The hotel sat on top of a hill overlooking the town. Below were countless shanties huddled in clusters, sometimes sharing walls. They were built with whatever materials could be found; most of the roofs were rusted corrugated metal. Many were no bigger than a room or two. Some housed multiple families. Some owners rented rooms—single rooms—to other families. At meal times smoke rose from these houses as women prepared food over open fires. The result was a gradual haze which ascended and filled the valley and ultimately joined with dust and diesel smoke to filter out the mountains in the background. The haze would drift away with time. But just as the mountains became visible, it was time for the next meal, and the cycle repeated itself.
The hotel had a window-unit air conditioner in each room. The unit was like a pump dumping outside pollution into my room. The room smelled of soot. I finally had to turn off the air conditioner in order to breathe.
Due to the hotel being over-booked, we had to change hotels for the last night. We moved to a Korean hotel located on the edge of town. Being on the edge of town, the pollution was much less severe. In fact, there were affluent subdivisions surrounding the hotel, demonstrating the extreme contrasts between the rich and the poor.
The hotel was only 5 years old and was no doubt the dream of some Korean entrepreneur. A lot of money was spent on this complex, but it was inadequately finished and was already falling into disrepair. Parts of the grounds were not maintained. The lobby had no drop-off point for guests, only a row of parking spaces in the front. The lobby was a patio with no protection from blowing rain, flies, or the heat. The floor of the entrance to my room, an area about 4 feet by 8 feet, was covered in mold, which added to my allergy problems. However, the outside air was not as bad as at the other hotel, so I was able to survive. This is where we encountered the rat.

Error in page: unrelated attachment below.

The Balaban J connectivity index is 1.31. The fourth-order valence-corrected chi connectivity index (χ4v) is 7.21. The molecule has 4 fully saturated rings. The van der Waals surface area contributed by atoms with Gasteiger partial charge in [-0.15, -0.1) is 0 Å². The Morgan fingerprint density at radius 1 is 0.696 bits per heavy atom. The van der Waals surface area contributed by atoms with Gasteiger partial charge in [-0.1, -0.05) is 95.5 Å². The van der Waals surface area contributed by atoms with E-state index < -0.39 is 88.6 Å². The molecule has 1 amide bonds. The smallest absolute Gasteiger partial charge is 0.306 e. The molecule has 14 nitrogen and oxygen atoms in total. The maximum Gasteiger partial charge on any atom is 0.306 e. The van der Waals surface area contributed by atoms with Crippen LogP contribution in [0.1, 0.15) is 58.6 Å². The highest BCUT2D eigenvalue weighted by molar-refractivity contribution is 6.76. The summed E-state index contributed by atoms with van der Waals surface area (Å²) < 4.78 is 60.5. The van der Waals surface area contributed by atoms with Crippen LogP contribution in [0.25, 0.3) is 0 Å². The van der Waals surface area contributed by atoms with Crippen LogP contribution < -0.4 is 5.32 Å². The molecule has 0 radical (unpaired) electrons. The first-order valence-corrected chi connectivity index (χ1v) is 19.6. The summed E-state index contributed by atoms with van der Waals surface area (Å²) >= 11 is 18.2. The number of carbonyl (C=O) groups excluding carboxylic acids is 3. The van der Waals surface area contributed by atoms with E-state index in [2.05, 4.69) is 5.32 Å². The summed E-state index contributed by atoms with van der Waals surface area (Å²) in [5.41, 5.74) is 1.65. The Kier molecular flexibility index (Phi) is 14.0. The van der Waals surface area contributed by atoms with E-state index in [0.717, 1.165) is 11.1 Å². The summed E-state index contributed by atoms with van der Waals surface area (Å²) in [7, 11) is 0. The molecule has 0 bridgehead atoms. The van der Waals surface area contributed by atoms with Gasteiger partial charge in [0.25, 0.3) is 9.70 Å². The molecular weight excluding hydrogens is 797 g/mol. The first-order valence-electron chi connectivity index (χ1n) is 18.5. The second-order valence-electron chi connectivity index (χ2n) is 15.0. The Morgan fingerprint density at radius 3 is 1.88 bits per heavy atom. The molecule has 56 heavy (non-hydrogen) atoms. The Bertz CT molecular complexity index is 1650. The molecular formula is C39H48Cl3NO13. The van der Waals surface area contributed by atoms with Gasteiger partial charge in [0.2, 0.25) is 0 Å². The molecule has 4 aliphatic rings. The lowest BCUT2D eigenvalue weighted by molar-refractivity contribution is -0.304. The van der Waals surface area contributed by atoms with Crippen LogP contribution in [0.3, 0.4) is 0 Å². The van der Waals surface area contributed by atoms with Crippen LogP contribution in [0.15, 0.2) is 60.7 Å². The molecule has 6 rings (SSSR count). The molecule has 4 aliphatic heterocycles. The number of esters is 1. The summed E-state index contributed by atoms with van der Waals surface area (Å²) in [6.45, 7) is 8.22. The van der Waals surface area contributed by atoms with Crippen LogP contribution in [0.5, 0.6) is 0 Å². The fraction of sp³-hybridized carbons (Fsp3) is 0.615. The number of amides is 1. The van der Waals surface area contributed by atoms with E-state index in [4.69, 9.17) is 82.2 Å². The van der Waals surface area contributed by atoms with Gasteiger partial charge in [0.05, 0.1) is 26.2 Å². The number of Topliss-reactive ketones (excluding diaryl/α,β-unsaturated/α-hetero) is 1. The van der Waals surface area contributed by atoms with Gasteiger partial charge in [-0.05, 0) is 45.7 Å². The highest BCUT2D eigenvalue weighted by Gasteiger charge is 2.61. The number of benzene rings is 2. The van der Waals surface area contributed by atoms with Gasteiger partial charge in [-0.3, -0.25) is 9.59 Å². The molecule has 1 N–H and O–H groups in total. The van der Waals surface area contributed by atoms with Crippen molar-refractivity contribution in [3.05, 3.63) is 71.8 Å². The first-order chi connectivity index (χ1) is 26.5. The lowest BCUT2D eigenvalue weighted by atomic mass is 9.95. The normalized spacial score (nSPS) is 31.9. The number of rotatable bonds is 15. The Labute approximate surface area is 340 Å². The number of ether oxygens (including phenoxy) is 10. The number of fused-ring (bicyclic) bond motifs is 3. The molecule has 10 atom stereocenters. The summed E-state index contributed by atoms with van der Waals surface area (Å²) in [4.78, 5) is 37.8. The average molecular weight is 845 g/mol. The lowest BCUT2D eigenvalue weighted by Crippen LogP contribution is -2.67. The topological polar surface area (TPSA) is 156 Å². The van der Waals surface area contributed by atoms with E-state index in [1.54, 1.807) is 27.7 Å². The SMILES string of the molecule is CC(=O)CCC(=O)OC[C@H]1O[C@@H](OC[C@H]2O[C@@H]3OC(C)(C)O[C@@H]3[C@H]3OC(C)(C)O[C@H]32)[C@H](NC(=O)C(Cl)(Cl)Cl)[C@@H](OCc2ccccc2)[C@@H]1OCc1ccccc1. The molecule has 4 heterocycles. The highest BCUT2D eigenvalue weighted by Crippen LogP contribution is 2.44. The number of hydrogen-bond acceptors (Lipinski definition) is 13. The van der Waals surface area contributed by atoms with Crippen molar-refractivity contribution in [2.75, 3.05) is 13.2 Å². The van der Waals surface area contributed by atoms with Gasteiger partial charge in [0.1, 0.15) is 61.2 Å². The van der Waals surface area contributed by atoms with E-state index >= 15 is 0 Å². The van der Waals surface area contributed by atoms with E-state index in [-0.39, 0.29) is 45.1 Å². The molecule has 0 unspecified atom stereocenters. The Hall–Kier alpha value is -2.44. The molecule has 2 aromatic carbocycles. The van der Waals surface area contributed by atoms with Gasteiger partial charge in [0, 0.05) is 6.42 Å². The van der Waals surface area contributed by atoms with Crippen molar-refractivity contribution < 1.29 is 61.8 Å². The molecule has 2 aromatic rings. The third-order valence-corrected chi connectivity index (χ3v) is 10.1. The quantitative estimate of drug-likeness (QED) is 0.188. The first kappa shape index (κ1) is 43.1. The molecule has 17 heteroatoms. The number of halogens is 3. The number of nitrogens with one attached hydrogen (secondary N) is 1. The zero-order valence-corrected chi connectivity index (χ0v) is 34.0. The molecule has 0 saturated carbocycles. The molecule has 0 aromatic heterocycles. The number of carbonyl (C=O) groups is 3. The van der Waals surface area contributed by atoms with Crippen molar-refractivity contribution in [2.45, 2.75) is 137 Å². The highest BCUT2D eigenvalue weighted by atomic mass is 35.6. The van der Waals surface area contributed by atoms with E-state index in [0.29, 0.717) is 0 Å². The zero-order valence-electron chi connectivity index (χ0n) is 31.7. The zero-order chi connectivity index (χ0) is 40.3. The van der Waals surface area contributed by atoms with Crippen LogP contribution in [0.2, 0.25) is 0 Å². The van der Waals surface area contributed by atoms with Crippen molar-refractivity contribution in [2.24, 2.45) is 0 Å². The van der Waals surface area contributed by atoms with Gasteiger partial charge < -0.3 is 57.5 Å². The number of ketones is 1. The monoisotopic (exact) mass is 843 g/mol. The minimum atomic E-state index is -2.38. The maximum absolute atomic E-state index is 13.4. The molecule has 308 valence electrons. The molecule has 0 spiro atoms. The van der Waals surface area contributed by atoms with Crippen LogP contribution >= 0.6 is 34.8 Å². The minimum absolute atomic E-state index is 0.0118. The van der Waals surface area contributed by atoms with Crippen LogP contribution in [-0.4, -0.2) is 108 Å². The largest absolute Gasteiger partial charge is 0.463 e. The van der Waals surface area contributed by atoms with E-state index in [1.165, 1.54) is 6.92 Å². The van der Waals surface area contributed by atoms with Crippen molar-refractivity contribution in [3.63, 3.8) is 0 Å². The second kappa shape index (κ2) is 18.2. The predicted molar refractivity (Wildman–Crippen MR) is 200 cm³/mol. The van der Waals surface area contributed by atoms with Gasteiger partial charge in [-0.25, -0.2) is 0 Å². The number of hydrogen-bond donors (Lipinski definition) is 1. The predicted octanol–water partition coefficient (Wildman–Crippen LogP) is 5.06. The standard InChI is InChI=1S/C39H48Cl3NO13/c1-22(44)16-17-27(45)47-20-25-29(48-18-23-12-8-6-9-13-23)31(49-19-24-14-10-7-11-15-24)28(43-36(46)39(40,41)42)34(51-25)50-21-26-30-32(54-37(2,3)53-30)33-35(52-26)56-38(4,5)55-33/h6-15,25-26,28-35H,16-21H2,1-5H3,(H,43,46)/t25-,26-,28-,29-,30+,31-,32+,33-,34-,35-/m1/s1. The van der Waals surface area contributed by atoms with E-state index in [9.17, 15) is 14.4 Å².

This conference was a district conference, a gathering of the ministers of the Northern Mindanao district. The presbyter (district superintendent) has wanted me to come since I first visited the Philippines in 2005, but it has taken this long for it to work out, although I have returned to preach and teach at other conferences since. The conference grew in intensity each night and ended on an encouraging note.
The Filipino church is very strong. They have good leadership and have aggressively focused on starting new churches. They only license ministers who are already engaged in ministry, and many pastors pastor multiple congregations. The Filipino church has risen to the challenge and is an example from which we all can learn.
We celebrated after the service last night by going to McDonald’s. It was a treat for us all! The Filipinos ordered spaghetti and fried chicken. I had a Number 1 Combo with a large Coke. The Filipinos gave me a nice plaque and a barong in appreciation for coming. I will wear the barong Sunday.